There are many people out there who absolutely adore card games and recently, it seems like this has been trending more and more in the video game space. Personally, I’ve never cared for card games such as Magic or Yu-gi-oh because traditional deck building has never been my thing. This is why A Long Way Down, a rogue-lite card game developed by Seenapsis Studio had me intrigued. They add the traditional card elements but include new mechanics that give a twist to the current genre.
A Long Way Down is all about waking up and realizing you are dead, stuck in a limbo like world and must travel farther down to escape an evil mastermind bent on obtaining your soul. The game comprises two main parts. The first is what you would associate with most card battlers, where you have a deck of cards you build before venturing through each level. This deck is used to attack, defend or provide utility so you can defeat a variety of enemies that spawn. Each monster has their own card types that you will learn and strategize against with each level you progress into. This will have you re-evaluating not only the cards you take, but the equipment you are wearing as they provide benefits to your character and have cards linked that are placed in your deck.
The second part of this game is more of a puzzle. Each level is randomly generated and will contain tiles that are laid out on a map. Each of these tiles could have a number of items, monsters, or workshops. But it’s not as easy as that. All of these tiles are floating out in this environment but many are not connected. It’s up to you to use your tile cards and place them down to connect pieces. You have three actions per turn phase where you can move your character or place down tiles. Once you are done, enemies will move around freely on the map and the evil mastermind will use one of your displayed tiles to sabotage you by placing it in random areas.
The mashup between these two elements works pretty well but I found the dungeon building element to be a bit slow or clunky at times. There seems to be quite a bit of bugginess around placing tiles and it can often feel like there is just too much space between tiles, resulting in many actions and turns required per level. This results in either a person taking quite a while to think of the path they have to build or just randomly placing tiles and possibly getting stuck, therefore requiring a restart of the level. I did, however, enjoy the mastermind stealing your tiles every turn. It required an extra level of strategy to come up with alternatives if he stole that perfect tile you needed.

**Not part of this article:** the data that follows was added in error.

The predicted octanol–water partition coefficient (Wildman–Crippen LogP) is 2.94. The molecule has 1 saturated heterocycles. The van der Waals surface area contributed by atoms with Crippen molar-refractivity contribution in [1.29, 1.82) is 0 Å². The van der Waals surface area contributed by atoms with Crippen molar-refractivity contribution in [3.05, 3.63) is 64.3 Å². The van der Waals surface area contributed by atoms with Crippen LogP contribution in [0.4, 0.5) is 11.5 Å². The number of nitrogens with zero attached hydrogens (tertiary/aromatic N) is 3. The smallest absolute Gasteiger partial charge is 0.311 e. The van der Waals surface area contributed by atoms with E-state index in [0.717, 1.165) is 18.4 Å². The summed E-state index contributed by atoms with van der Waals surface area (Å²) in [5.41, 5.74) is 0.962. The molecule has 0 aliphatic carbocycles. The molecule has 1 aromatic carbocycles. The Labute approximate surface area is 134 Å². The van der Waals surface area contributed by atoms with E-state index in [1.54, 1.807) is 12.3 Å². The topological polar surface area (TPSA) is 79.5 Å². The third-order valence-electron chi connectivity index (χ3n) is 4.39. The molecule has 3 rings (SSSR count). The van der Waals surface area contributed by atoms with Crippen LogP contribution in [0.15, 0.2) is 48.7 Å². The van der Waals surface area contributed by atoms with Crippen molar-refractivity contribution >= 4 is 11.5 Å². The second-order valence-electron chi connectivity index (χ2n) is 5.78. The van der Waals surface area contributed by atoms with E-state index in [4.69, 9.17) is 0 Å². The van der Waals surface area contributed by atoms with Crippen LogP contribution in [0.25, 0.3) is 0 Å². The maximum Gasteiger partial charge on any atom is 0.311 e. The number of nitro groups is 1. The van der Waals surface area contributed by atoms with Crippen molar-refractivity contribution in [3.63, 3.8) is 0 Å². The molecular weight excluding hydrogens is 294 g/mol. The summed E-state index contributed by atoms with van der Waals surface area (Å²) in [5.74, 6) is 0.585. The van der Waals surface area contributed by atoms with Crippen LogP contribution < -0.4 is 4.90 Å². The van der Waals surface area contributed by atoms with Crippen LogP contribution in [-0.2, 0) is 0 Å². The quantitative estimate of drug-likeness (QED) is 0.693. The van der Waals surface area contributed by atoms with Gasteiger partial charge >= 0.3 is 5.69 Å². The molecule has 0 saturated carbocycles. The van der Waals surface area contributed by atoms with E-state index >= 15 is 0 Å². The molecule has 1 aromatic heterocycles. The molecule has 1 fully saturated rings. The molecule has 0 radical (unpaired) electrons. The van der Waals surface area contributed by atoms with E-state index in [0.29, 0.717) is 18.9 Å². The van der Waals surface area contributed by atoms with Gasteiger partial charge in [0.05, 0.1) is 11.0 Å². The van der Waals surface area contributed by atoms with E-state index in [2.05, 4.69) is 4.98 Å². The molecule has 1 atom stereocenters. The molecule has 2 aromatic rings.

The combat was something I enjoyed a bit more but I think there is room for improvement, especially in the way you use teammates. For most of the early access portion of the game you don’t have a partner and have to fight solo; but when you do get one, it honestly felt pointless. You get one additional action point with an extra character but I never felt like I needed to use that new character to play any of the cards because they were always weaker since they don’t come with higher level gear. This just results in another body to soak up damage, which is nice, but because upgrading items costs so much it never felt like I had much use for them. Instead I just stuck with the main protagonist playing all the cards. That being said, there were still other positives to combat such as being able to see what card the enemy would play and on which character so you could better strategize your next action.
One thing I did enjoy was the option to retry levels and improve your character if you didn’t feel powerful enough. With many roguelike games, you will have a character that, when they die, the run ends and you start from the beginning. However, this game will instead remove any items you obtained on that level, but still provide you with your upgrading currency to improve items or cards. I didn’t attempt to go back to previous levels but having the option to do this was refreshing, especially since each level has additional objectives that you might not have completed the first time around.
Since the game, as of it’s early access release, only has two worlds, it’s hard to truly judge the usefulness of some elements, such as upgrading cards. You can upgrade either your equipment or your cards themselves and the cost for these were generally the same. Having extra health or increased damage overall felt much more needed than anything. Perhaps as later worlds come up and gear gets maxed out, it will make more sense to upgrade cards but the equipment just felt much more relevant in the game. This also ties into whether or not the teammates will feel more relevant later on because once gear is maxed out, certain cards will most likely be better utilized by different characters.
For early access, the animation seemed pretty fleshed out. I was surprised that each enemy had their own separate animations and sometimes multiple animations per attack. The design for each card also felt very well designed. They obviously took quite some time with how they wanted the appearance of this game and it paid off. Some tweaking could be done to make the animation look a little more fluid but I think it is still in a great spot, even if it was fully released like this.
Even though there were a few negative points mentioned, I still enjoyed my time with the game and think that they have the structure for something that could be great. Some bugs and concerns with balancing can be flushed out with time so I think they have a good road ahead of them. If any of this sounds interesting and you want to give it a try, go check out their steam page for early access or add them to your wishlist. Let us know what you think in the comments below.